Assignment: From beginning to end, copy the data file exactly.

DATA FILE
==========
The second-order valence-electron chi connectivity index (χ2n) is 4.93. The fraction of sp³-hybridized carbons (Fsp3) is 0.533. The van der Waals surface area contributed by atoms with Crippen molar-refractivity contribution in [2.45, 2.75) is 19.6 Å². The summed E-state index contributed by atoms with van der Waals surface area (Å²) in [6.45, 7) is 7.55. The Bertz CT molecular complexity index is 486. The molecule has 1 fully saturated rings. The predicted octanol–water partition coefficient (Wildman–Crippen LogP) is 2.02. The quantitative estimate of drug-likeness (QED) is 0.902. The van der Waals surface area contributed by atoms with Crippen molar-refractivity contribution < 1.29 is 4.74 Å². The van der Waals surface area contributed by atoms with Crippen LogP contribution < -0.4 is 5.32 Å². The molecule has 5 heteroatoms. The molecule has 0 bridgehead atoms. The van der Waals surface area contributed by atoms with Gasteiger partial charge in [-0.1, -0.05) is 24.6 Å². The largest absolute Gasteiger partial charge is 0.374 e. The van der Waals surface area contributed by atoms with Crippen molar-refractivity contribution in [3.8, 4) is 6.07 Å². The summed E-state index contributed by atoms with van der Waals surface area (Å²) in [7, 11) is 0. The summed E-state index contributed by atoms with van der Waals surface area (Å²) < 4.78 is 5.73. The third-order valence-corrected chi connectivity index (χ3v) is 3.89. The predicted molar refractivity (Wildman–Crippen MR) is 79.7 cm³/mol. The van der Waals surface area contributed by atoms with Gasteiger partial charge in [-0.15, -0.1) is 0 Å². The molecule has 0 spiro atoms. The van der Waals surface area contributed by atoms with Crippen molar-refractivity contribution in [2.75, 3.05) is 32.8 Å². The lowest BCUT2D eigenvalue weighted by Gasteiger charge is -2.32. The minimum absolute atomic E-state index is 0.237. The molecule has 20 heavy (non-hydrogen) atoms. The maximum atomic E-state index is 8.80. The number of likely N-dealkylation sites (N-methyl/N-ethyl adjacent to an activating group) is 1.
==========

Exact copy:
The second-order valence-electron chi connectivity index (χ2n) is 4.93. The fraction of sp³-hybridized carbons (Fsp3) is 0.533. The van der Waals surface area contributed by atoms with Crippen molar-refractivity contribution in [2.45, 2.75) is 19.6 Å². The summed E-state index contributed by atoms with van der Waals surface area (Å²) in [6.45, 7) is 7.55. The Bertz CT molecular complexity index is 486. The molecule has 1 fully saturated rings. The predicted octanol–water partition coefficient (Wildman–Crippen LogP) is 2.02. The quantitative estimate of drug-likeness (QED) is 0.902. The van der Waals surface area contributed by atoms with Crippen molar-refractivity contribution < 1.29 is 4.74 Å². The van der Waals surface area contributed by atoms with Crippen LogP contribution < -0.4 is 5.32 Å². The molecule has 5 heteroatoms. The molecule has 0 bridgehead atoms. The van der Waals surface area contributed by atoms with Gasteiger partial charge in [-0.1, -0.05) is 24.6 Å². The largest absolute Gasteiger partial charge is 0.374 e. The van der Waals surface area contributed by atoms with Crippen molar-refractivity contribution in [3.8, 4) is 6.07 Å². The summed E-state index contributed by atoms with van der Waals surface area (Å²) in [7, 11) is 0. The summed E-state index contributed by atoms with van der Waals surface area (Å²) < 4.78 is 5.73. The third-order valence-corrected chi connectivity index (χ3v) is 3.89. The predicted molar refractivity (Wildman–Crippen MR) is 79.7 cm³/mol. The van der Waals surface area contributed by atoms with Gasteiger partial charge in [-0.15, -0.1) is 0 Å². The molecule has 0 spiro atoms. The van der Waals surface area contributed by atoms with Crippen molar-refractivity contribution in [2.75, 3.05) is 32.8 Å². The lowest BCUT2D eigenvalue weighted by Gasteiger charge is -2.32. The minimum absolute atomic E-state index is 0.237. The molecule has 20 heavy (non-hydrogen) atoms. The maximum atomic E-state index is 8.80. The number of likely N-dealkylation sites (N-methyl/N-ethyl adjacent to an activating group) is 1.